Ledger and the accountancy equation

271 views
Skip to first unread message

thail

unread,
Feb 6, 2016, 4:08:35 PM2/6/16
to Ledger
Hi, I am just getting started with ledger but am confused by how ledger treats income.

As I understand it, double entry accounting all derives from the equation:

Assets/Property = Claims against Assets/Property

Expanded several times:

Assets = Liabilities + Equity     (the two types of claim against assets)

Changes in equity are the net effect of its sub-categories: investment + income - expenses - draws

Assets = Liabilities + Starting Equity + Income + Investment - Expenses - Draws  (the expanded accountancy equation)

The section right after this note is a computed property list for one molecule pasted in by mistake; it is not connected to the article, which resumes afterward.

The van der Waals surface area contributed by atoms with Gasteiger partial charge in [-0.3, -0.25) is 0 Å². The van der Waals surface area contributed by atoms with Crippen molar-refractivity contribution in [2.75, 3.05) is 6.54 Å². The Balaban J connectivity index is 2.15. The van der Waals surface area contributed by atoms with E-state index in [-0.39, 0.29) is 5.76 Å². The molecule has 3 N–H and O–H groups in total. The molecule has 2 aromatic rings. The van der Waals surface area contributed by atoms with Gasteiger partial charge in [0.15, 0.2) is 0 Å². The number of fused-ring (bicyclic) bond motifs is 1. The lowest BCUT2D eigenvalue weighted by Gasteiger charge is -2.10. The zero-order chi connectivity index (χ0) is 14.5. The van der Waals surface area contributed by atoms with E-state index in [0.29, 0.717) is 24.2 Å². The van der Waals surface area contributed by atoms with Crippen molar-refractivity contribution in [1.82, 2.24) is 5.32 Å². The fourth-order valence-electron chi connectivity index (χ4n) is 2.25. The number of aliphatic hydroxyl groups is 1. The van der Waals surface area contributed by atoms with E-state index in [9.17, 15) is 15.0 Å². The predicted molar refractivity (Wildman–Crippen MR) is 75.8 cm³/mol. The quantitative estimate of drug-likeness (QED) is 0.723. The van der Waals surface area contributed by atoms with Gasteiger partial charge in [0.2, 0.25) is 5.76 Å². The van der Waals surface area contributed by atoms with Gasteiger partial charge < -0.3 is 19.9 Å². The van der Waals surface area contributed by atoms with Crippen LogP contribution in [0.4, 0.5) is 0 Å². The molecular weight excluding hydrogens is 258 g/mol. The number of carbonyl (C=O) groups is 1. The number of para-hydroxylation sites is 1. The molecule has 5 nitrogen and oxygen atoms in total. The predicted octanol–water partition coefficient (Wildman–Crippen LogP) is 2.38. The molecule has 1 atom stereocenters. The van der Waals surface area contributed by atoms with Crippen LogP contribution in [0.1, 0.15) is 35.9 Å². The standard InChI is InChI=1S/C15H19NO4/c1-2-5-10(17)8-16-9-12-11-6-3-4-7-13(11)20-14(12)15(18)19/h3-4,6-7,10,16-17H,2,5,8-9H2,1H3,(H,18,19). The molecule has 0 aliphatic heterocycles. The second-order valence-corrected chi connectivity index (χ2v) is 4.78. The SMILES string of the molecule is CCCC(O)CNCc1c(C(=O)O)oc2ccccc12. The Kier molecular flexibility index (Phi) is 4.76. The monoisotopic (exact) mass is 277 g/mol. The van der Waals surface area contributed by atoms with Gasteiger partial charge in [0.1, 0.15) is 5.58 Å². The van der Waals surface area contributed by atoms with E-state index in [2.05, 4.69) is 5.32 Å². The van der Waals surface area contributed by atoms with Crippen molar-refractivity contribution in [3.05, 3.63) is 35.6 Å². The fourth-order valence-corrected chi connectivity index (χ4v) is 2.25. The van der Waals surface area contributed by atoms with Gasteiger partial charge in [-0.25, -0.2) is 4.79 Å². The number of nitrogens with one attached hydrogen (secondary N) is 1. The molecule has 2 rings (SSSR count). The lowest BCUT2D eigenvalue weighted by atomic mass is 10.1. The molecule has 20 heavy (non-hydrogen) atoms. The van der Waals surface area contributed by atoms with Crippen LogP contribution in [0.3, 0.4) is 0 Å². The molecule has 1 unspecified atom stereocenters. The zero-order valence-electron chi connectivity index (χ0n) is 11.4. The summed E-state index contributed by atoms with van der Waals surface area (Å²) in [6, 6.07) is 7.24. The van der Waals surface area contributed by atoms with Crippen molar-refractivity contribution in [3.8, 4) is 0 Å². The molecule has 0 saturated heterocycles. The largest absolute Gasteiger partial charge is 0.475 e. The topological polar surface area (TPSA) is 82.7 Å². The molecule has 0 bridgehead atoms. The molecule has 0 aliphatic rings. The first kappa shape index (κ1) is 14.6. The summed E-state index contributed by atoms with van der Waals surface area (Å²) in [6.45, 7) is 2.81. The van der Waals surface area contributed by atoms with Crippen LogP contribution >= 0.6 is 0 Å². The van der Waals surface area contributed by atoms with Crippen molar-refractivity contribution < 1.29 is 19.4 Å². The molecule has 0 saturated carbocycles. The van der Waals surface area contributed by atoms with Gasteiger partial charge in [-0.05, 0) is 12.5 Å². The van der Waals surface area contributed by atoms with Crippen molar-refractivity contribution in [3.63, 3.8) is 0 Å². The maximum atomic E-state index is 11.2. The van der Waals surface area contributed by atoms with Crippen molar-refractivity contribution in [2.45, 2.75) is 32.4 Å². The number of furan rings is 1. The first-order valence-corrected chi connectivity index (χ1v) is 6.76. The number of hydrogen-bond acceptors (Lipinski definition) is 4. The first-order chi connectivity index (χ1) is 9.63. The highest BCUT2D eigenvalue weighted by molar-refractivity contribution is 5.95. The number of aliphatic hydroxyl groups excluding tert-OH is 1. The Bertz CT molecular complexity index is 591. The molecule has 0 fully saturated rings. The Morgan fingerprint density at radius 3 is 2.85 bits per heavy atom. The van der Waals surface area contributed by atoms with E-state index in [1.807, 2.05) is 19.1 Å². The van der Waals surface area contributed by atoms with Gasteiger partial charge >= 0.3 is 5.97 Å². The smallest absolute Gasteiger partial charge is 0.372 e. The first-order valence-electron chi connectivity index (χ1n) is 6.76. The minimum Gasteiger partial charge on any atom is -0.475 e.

Anything that tilts that equation clockwise is a credit and anything that tilts it anti-clockwise is a debit.  Hence every credit must have a debit.


And so finally:  Ledger handles income by debiting the cash asset account, and also debiting an income account.  This just doesn't work in my head -- how can the account be a true income account? 

I need help reconciling the idea of moving currencies on which ledger is based and the accountancy equation.

Hopefully I have just made a dumb error and it's a quick fix.

T

John Wiegley

unread,
Feb 6, 2016, 4:10:37 PM2/6/16
to thail, Ledger
>>>>> thail <and...@vmail.me> writes:

> And so finally: Ledger handles income by debiting the cash asset account,
> and also debiting an income account. This just doesn't work in my head --
> how can the account be a true income account?

I'm not sure why you make this statement? The meaning of "+" and "-" switch